As schools open their doors to welcome students for the 2018-19 school year, they are working with federal dollars from federal fiscal year 2018 (FY18). The final funding deal for FY18 feels like a windfall, with a nearly $4 billion increase to the U.S. Education Department (USED). An increase of that size is always welcome and applauded, but we have to be honest about two things. It only feels like a windfall because cuts at the federal level — through a combination of annual appropriations, sequestration cuts and budget caps — were very, very low. Without Congress taking explicit action to raise the annual funding caps, the education investments from the federal level would have been at or below those of FY08 or FY07, funding levels from a decade ago for today’s students, a population that has higher rates of students in poverty, students with disabilities and students who are English Language Learners. While Congress was able to pass a final funding package that restored the cuts, we have to be mindful that even with this significant increase, the final FY18 funding levels at USED remain below where they would have been if Congress had done nothing, and just level funded education since 2012 (adjusting for inflation).

Education funding represents just two percent of the federal budget. The Committee for Education Funding champions the ‘Five Cents Makes Sense’ campaign, an effort to increase the federal investment in schools to five cents of every dollar in the federal budget. Money matters in education, and the current levels of two cents per dollar — even as we know and watch our nation’s public schools struggle to meet the needs of all students — leaves room for improvement. Investment in education makes sense, and for more than just academic reasons. It increases educational attainment, bolsters the broader education system and pays dividends — in terms of higher life time earnings and related taxes — to both students and the economy.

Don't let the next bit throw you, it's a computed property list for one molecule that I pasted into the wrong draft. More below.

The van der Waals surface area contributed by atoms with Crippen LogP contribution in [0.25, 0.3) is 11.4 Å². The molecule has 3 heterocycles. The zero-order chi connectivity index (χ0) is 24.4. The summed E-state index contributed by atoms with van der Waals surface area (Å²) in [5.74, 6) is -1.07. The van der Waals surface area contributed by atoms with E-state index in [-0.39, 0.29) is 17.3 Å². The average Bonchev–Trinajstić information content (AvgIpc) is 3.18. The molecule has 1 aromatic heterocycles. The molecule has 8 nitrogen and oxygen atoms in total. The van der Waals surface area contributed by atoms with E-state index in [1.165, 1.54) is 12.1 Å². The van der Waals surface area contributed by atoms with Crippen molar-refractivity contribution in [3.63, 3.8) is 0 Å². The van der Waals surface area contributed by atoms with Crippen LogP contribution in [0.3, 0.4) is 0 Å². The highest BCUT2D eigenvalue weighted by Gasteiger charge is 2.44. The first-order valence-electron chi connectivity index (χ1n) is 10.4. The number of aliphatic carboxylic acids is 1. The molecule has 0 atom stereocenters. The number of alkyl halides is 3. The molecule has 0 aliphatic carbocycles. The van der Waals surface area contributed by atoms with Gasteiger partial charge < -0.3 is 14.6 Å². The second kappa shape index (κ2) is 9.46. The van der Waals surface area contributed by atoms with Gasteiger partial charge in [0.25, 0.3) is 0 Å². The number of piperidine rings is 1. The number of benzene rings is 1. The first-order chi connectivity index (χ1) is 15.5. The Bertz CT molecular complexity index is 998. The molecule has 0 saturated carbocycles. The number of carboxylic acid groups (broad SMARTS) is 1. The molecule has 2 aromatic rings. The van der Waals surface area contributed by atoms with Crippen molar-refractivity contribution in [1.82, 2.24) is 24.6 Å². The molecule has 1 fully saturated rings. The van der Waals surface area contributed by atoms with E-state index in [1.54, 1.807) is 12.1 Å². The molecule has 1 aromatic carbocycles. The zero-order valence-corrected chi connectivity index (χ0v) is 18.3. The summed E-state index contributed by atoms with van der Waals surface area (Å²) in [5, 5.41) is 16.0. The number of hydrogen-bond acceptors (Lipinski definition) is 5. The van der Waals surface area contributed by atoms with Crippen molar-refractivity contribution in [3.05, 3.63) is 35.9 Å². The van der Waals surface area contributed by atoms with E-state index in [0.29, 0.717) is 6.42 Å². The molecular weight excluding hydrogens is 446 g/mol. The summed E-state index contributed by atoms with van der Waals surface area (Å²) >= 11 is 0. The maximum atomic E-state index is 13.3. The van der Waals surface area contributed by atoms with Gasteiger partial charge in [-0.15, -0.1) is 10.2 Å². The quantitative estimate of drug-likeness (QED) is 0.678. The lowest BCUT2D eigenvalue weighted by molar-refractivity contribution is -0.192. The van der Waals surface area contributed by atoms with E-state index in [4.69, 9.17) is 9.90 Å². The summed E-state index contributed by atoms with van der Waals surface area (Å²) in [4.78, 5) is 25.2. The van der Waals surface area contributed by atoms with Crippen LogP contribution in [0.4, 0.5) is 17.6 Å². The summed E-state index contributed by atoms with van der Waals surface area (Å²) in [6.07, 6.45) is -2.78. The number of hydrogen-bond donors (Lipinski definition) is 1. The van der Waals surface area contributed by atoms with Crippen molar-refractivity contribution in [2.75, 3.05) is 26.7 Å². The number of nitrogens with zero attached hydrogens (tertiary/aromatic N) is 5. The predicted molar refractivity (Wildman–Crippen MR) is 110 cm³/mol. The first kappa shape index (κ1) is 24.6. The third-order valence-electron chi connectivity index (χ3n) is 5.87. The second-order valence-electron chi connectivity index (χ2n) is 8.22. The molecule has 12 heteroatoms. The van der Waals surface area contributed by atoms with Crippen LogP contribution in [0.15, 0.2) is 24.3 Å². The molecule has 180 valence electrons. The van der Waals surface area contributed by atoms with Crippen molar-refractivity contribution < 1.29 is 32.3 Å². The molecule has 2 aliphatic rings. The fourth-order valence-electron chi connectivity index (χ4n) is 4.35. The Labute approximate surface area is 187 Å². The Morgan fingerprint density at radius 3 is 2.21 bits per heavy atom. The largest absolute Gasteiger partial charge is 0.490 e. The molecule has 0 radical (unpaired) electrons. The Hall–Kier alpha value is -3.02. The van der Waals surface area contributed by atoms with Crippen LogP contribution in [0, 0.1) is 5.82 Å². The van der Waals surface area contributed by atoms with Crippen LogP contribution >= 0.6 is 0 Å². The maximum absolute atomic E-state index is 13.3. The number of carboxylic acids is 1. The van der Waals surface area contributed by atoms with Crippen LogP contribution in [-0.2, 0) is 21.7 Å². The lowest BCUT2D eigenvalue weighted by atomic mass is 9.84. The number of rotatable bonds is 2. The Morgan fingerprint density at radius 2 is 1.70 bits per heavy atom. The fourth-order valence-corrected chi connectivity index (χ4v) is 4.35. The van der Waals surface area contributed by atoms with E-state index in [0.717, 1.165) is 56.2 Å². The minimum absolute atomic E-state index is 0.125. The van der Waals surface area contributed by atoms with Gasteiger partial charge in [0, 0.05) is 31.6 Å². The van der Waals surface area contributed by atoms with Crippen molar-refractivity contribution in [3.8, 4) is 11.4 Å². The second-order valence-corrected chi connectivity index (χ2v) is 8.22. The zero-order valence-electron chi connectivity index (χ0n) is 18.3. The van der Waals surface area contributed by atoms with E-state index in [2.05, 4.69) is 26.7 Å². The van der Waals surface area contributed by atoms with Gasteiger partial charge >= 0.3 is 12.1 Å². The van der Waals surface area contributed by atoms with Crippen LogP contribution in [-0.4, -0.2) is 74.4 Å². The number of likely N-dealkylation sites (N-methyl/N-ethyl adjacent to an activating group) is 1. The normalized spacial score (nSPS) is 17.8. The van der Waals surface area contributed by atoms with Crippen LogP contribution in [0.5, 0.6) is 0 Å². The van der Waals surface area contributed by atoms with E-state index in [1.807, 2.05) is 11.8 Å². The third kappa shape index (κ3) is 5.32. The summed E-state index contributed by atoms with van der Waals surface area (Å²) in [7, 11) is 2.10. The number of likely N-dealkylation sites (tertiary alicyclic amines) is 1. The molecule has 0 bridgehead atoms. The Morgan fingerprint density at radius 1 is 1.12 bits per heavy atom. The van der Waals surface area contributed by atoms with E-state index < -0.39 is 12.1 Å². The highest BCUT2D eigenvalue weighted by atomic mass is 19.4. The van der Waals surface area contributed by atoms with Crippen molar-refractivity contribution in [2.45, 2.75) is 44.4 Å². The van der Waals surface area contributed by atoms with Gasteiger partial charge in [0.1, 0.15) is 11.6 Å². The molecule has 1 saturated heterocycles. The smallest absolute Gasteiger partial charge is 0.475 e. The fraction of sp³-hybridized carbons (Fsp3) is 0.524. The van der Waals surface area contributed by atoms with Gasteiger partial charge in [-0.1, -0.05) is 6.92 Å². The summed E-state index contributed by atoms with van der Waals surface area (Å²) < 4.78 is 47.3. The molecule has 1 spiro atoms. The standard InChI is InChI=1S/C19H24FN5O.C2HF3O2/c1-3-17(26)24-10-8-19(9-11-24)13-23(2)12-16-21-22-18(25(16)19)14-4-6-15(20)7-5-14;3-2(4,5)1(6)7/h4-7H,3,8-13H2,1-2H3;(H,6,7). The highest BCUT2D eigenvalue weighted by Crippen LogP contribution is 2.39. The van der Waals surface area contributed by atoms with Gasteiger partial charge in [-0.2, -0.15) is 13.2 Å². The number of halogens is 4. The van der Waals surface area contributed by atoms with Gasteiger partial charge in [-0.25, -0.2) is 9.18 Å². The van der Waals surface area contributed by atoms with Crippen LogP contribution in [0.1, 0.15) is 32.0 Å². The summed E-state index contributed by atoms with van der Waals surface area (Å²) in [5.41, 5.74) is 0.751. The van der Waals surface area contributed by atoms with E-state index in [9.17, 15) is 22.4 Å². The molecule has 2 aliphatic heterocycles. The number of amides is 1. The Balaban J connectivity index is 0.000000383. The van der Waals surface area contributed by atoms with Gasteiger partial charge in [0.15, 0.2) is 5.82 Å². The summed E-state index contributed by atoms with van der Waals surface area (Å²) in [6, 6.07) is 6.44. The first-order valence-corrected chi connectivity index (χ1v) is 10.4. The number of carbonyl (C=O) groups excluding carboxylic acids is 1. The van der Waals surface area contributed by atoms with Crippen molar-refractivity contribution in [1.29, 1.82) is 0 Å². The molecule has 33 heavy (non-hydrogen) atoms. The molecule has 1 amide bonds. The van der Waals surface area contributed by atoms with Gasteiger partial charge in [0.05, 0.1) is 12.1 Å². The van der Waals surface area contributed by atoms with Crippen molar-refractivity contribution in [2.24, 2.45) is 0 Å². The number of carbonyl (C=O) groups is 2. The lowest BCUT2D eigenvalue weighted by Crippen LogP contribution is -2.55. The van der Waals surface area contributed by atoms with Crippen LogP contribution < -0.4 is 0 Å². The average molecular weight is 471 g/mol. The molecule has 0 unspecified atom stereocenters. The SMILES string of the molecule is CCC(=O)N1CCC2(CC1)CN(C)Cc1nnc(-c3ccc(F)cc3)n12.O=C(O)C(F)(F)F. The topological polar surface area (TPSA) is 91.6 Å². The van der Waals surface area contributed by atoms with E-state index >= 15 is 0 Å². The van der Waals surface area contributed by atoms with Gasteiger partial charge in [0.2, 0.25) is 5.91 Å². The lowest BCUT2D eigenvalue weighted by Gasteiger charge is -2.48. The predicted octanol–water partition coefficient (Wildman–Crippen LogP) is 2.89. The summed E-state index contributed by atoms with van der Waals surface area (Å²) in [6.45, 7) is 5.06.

The trend of cuts to education funding parallel the cuts to spending on children in general. A recent report by the Urban Institute[1] paints a bleak picture as it relates to what we can expect in federal funding for children, and four points jump out to demonstrate continued room for improvement:

  • In 2017, 9 percent of the federal budget (or $375 billion of $3.9 trillion) was spent on children younger than 19.

  • Looking forward, children’s programs are projected to receive just one cent of every dollar of the projected $1.6 trillion increase in federal spending over the next decade.